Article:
Goeun Park: Not to dwell, but most memories come with food
It’s not unfair to say that nearly all of my favorite memories involve food.
Korean barbecue with the family in the backyard. Breaded shrimp for holiday dinners. Kimchi pancakes on the weekends. Rhubarb pie a la mode. Taco trucks on finals week. Pad Thai at 1 a.m. while cramming for midterms. Sticky rice with mango by the campus center fountain. Green tea ice cream with friends. Fro-yo. More fro-yo.
Especially in the past nine months, so many wonderful moments have been captured in local restaurants and over long meals. I still remember how excited I was to go to L.A.’s Chinatown for dim sum for the first time. I can almost taste the memory of the cold soba noodles and bubbly soda I had in Little Tokyo. The beet burger that stained my fingers purple. Green muffins in Denver.
Food in Southern California is something else. I can sing praises about the honey boba and milk tea drink from Half & Half Tea House all day long, and don’t even get me started on the Neapolitan milkshake from In-N-Out or cinnamon twists from Donut Man or organic animal crackers from Trader Joe’s.
I talk about food a lot because I love food. A lot. The week I got back from school, my mother cooked me all of my favorite dishes and with mild concern, berated me for what she perceived as weight loss since the last time she saw me.
She was not amused by my vegetarian stint or gluten-free phase. “Eat more,” she demanded. “Take care of yourself.”
I come from a stereotypical Asian family that does not say ‘I love you’ but rather, ‘Have you eaten?’ Food is the keystone of the household. Needless to say, I am one of the lucky ones that grew up in from a very food-positive environment. But sometimes, swallowing food can feel like a punishing stab of guilt to the stomach.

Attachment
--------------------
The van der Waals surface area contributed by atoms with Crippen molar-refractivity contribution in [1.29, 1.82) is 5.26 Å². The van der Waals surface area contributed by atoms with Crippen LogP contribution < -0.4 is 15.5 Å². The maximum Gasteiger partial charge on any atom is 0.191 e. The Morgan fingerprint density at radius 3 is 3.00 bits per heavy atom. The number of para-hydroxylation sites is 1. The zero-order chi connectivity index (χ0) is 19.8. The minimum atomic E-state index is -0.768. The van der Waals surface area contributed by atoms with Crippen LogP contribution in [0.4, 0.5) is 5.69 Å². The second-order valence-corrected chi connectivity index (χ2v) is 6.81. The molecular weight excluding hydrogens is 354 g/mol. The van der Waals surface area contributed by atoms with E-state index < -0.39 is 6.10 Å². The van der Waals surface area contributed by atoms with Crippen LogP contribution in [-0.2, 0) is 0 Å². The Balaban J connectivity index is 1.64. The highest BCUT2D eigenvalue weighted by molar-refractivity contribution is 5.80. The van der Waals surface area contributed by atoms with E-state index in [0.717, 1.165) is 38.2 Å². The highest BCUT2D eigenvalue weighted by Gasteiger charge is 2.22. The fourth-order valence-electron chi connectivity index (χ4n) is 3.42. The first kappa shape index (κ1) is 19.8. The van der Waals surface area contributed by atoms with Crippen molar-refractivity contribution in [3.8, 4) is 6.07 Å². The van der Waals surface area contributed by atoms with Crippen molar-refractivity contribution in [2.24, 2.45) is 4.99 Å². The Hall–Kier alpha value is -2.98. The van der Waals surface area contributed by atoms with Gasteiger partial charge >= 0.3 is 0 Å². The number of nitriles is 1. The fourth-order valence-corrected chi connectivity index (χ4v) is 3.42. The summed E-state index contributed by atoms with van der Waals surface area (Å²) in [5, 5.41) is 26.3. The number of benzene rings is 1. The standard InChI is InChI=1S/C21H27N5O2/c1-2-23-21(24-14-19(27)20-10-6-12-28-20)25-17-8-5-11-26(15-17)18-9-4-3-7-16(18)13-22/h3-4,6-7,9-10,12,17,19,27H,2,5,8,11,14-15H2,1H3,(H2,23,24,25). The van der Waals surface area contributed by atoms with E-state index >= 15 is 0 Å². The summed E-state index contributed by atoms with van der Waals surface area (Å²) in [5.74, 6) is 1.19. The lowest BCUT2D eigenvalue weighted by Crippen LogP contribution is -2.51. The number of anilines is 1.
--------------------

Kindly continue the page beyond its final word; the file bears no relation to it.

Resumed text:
I can blame it on the media or society or status quo, but I don’t. I blame it on myself. I suppose that is part of the problem.
I entered fall semester worried about the Freshman 15 and I left fall semester more or less paranoid about my weight.
I lost the thigh gap I had when I was 16. I learned how to hide my stretch marks and stomach rolls. I ate a lot of salad. I hummed to myself, “Once on the lips, forever on the hips,” as I walked past the dessert table.
I lost weight then gained weight then lost more weight. Now I fluctuate between the states of not caring at all or obsessing a little too much. I try to stay on the side of the former rather than latter.
Of course, moderation is important. Of course, exercise is important. But there’s so much more to life beyond calories in and calories out. In fact, I’m pretty disappointed that I’m talking about something so self-absorbed and petty as this when I could be talking about how amazing How To Train Your Dragon 2 was. (The movie’s great and you should definitely take your kids and significant other and even your non-significant others.)
Point is, I wish I could just say I don’t care and get over myself, but I’d be lying. Being comfortable in who you are takes time, especially when you have no idea who you are or want to be.
But I do know that I do not want to be the kind of woman who counts calories, the kind of woman who is scared of not being thin. I deserve better than that.
I deserve to fill myself chocolate covered berries and hearty slices of pumpkin bread and promises I can keep: I will eat. I will exercise. I will take care of myself. I will not beat myself down. And don’t mind if I do, I will take that cupcake without feeling guilty.
Goeun Park graduated from Detroit Lakes High School and attends college in California.